January 14th, 2013
Nearly 1,000 caskets stored inside the West Point Casket Company could have went up in flames Friday after a fire broke out at the building but are all in tact along with the building, which received mostly fire damage to the roof.
The fire at the casket company, owned by Matthews Casket Company of Pittsburg, Penn., started around 5:04 Friday afternoon in the midst of the work crewsâ€™ installation of monitors in the building.
Twenty-one years ago, former Clay County Supervisor David Gibbs was elected by citizens of Clay, Lowndes and Monroe Counties to be the District 36 Representative in the state house legislature.
On Sunday, officials at the Northeast Mississippi Medical Center in Tupelo confirmed that Gibbs had passed away.
He was 76.
The concrete-floor was dangerously slick as the humidity level in the old Vaiden High School gym was too high for safe play as Hebron Christian and Winona Christian took each other on Friday night in MAIS district 3-A action. It was the card dealt though to the Lady Stars as their home gym on campus at Winona Christian was unfortunately lost to a fire back in October 2012 only a few weeks prior to the start of basketball season.
Hebron Christian took their final regular season road trip west to face Winona Christian. It was a battle once again between Hebron and Winona as both teams sought District 3-A dominance and the coveted one seed with the Hebron Eagles putting their perfect district record on the line. In the previous meeting on November 30, the Eagles gave Winona everything and more as Hebron used gutsy play off the bench to defeat the Stars in overtime 54-52.
â€śTo me, Howlinâ€™ Wolf was a true Delta bluesman.â€ť
Grammy-nominated, veteran musician and Delta native Lamar Thomasâ€™ phonebook-sized historical commentary on the origins of American music contains biographies and Thomasâ€™ own feelings on just about every person who ever came in contact with the Blues.
The Clarksdale native puts American music into perspective in the vast volume.
In 2013, the Commerce Street building where â€śMcClure Furnitureâ€ť use to operate will be renovated and converted into a multi-purpose building designed to celebrate the arts in this community.
Along with other forms of art, this will be the new home of the Howlinâ€™ Wolf Museum.
The community has come together to support this project, which could lead to a significant increase in tourism and tourism dollars in West Point.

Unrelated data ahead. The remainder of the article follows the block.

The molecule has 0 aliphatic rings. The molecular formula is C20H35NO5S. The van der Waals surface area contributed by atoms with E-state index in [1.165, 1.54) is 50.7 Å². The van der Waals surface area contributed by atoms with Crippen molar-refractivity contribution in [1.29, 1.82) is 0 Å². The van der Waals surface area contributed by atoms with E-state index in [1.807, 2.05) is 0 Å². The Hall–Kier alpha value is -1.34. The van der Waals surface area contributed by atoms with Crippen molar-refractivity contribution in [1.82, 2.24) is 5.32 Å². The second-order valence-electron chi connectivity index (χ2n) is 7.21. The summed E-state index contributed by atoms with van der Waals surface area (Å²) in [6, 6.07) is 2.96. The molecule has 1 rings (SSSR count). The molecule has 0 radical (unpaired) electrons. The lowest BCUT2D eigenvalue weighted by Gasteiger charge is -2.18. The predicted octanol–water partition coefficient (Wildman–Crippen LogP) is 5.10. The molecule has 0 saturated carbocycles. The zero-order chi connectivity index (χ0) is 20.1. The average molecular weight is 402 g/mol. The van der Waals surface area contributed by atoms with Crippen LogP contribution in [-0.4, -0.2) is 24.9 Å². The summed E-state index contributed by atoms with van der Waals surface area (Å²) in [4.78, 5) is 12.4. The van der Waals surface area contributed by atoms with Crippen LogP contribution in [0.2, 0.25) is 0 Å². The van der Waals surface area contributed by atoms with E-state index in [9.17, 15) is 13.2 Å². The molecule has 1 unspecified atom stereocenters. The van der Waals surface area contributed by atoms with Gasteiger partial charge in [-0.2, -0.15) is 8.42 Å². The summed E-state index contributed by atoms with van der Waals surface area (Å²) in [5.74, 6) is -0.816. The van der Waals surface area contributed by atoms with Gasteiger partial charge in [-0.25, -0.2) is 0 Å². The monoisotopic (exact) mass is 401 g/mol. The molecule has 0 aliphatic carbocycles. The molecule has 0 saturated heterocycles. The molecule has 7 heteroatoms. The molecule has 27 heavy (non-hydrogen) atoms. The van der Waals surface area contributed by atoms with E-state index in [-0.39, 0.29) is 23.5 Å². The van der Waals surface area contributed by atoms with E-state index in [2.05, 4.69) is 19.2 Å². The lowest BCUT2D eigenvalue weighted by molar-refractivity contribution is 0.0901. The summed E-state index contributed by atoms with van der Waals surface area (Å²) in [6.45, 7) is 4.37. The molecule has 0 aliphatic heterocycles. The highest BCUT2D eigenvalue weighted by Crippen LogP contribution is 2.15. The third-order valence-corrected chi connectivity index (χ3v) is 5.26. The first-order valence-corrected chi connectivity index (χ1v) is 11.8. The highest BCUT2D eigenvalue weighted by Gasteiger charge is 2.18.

There are those outside of the community too that are going to be helping to make this endeavor become a reality.
The West Point/Clay County Arts Council is giving 2013 a classy jump start.
The first Noontime Music at the Library will be held on Wednesday, and it will feature classically trained pianist Justin Estes, who will play tunes throughout the lunch hour.
Attendees are asked to bring a lunch, and the Arts Council will provide desserts and drinks.
This relaxing hour of music will be done in partnership with the Bryan Public Library, and it will be held in the Ester Pippen room.
Estes will be entertaining guests on the grand piano donated by Music Coterie.
During a slow municipal qualifying week at West Point City Hall another citizen of West Point decided to submit their name late in the week in the pot for the seat of mayor.
That citizen is Darlene Cox, who turned in her qualifying paperwork Thursday to City Hall and hopes to be on the ballot as a democratic candidate for mayor. She plans to face off against incumbent Mayor Scott Ross, who submitted his intention last Monday to rerun for the post.
With the recent passing of District 16 Senator Bennie Turner and an early week announcement that District 36 State Representative David Gibbs wished to resign, many West Point and Clay County leaders had fears that the people they serve would not have adequate representation this year in the state capitol.
Over the last few weeks Clay County Circuit Clerk officials, Circuit Court judges and attorneys have been diligently preparing for the January 2013 term of court, which begins Monday with several murder and aggravated assault cases expected to be heard.
Several of these cases have been continued multiple times due to different circumstances, such as the need for the accused to prepare an effective defense, but at least one case may go to trial this week.